Frequently asked questions

Below you will find a list of informative frequently asked questions that are typically asked once a mum is diagnosed with Placenta Accreta Spectrum.

No, placenta previa is not part of placenta accreta spectrum. In placenta previa, the placenta is low lying in the womb and covers the cervix. In placenta previa the placenta is normally attached to the lining of the womb and will separate naturally following delivery of the baby. The term “previa” refers only to the location of the placenta inside the womb and there is no attachment of the placenta into the womb. However, most women who have placenta accreta spectrum also have placenta previa (approximately 9 in 10 women).

Not all cases of PAS will be diagnosed during pregnancy. For some women, the diagnosis is only made either at the time of caesarean section or following a vaginal delivery, when the placenta does not separate from the lining of the womb.

Where a diagnosis of placenta accreta spectrum has been made, delivery of the baby will be by caesarean section.

In most cases, the baby will be delivered a number of weeks before the due date. Usually the birth is planned for between 34-36 weeks. In some cases, where a diagnosis of placenta accreta spectrum is made very early in the pregnancy, a plan for the birth before 30 weeks may be necessary. Approximately 80% of patients will have an elective (planned) delivery if a pre-term birth is planned. In some cases, an emergency birth is necessary. This occurs in approximately 20% of patients. The most common reason for an emergency delivery is if you start bleeding or going into labour before your scheduled delivery date.

A planned plan is safer for mother and baby as it reduces the risk of bleeding and experiencing complications.

Some women will be advised to stay in hospital for close observation and monitoring. This most commonly happens where there has been bleeding in the pregnancy.

There is currently no evidence to recommend that bed rest is necessary. Any advice to reduce from normal activities will be discussed on an individual case basis with the team providing care. Sexual intercourse can cause bleeding from the placenta and is not recommended once a diagnosis of placenta accreta spectrum has been made.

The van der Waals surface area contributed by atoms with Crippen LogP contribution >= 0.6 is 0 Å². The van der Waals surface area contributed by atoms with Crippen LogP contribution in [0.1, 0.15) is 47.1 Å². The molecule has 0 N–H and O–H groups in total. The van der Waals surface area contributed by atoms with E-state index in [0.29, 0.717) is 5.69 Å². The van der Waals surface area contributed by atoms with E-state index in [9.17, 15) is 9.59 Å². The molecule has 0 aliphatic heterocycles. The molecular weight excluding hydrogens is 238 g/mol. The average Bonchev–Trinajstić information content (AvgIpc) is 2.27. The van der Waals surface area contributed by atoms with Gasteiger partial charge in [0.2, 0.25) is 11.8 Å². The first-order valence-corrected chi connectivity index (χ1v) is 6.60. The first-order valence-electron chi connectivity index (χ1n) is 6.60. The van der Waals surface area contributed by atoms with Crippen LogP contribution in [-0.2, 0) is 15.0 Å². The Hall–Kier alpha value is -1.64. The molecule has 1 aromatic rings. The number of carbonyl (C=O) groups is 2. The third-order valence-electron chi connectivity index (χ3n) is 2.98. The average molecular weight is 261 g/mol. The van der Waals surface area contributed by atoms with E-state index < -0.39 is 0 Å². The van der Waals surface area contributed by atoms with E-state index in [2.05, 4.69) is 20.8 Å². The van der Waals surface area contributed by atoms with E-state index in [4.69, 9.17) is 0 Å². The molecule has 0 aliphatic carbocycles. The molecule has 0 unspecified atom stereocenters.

The options for pain relief include either a spinal anaesthetic or a full anaesthetic.

Spinal: an injection is given into the lower back which numbs the nerves from the waist down. This is similar to a routine caesarean section, and women will be awake to witness the birth of their baby. A chosen support partner can also be there at the time of the birth. Most women with placenta accreta will be given a combined spinal-epidural, as described above.

General anaesthetic: during a full anaesthetic the person is fully asleep for both the birth and any other surgery being done, such as a hysterectomy.

Arterial line: before the surgery is started, an arterial line will be placed in the woman’s wrist, as well as a number of other drips in the arm.

Central line: A central line is a long, thin, flexible tube placed in the neck through which medicines, fluids, or blood products can be given as well as blood tests taken. A central line may stay in for number of days, if required, and avoids the need to repeatedly use new needles to give medication and take blood tests.

Urinary Catheter: A tube will be placed in the bladder before surgery is started. This usually stays in until the woman is able to walk comfortably, however where a balder injury has occurred the catheter will need to stay for a number of days.

In placenta accreta spectrum, once the baby has been born, the placenta stays firmly attached to the womb and there is a high risk of bleeding if attempts are made to remove the placenta.

Therefore, often the safest option for severe placenta accreta (grade 3) is to remove the womb (hysterectomy) with the placenta to minimise the risk of blood loss.

Approximately 50% of patients will require a hysterectomy.